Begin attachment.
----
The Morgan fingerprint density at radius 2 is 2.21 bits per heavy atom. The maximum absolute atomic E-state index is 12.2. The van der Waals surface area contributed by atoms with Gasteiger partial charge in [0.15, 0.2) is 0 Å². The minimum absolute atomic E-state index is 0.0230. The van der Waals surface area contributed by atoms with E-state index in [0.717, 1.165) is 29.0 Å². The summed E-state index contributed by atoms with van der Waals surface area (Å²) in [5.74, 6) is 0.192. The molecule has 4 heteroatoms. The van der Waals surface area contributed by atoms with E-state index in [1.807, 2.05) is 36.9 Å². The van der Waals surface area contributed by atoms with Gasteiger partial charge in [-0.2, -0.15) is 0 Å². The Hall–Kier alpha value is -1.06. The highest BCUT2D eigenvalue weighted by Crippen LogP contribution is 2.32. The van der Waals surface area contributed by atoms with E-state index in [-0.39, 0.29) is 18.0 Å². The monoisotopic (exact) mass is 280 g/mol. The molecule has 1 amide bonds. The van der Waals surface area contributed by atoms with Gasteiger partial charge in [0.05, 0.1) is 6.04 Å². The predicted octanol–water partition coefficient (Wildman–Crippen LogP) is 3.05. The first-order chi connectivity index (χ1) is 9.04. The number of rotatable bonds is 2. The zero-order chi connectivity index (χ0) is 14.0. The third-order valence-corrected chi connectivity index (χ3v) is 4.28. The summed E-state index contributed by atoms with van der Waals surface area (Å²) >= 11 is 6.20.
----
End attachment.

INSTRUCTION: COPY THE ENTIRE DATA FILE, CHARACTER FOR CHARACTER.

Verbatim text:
The Morgan fingerprint density at radius 2 is 2.21 bits per heavy atom. The maximum absolute atomic E-state index is 12.2. The van der Waals surface area contributed by atoms with Gasteiger partial charge in [0.15, 0.2) is 0 Å². The minimum absolute atomic E-state index is 0.0230. The van der Waals surface area contributed by atoms with E-state index in [0.717, 1.165) is 29.0 Å². The summed E-state index contributed by atoms with van der Waals surface area (Å²) in [5.74, 6) is 0.192. The molecule has 4 heteroatoms. The van der Waals surface area contributed by atoms with E-state index in [1.807, 2.05) is 36.9 Å². The van der Waals surface area contributed by atoms with Gasteiger partial charge in [-0.2, -0.15) is 0 Å². The Hall–Kier alpha value is -1.06. The highest BCUT2D eigenvalue weighted by Crippen LogP contribution is 2.32. The van der Waals surface area contributed by atoms with E-state index in [-0.39, 0.29) is 18.0 Å². The monoisotopic (exact) mass is 280 g/mol. The molecule has 1 amide bonds. The van der Waals surface area contributed by atoms with Gasteiger partial charge in [0.05, 0.1) is 6.04 Å². The predicted octanol–water partition coefficient (Wildman–Crippen LogP) is 3.05. The first-order chi connectivity index (χ1) is 9.04. The number of rotatable bonds is 2. The zero-order chi connectivity index (χ0) is 14.0. The third-order valence-corrected chi connectivity index (χ3v) is 4.28. The summed E-state index contributed by atoms with van der Waals surface area (Å²) >= 11 is 6.20.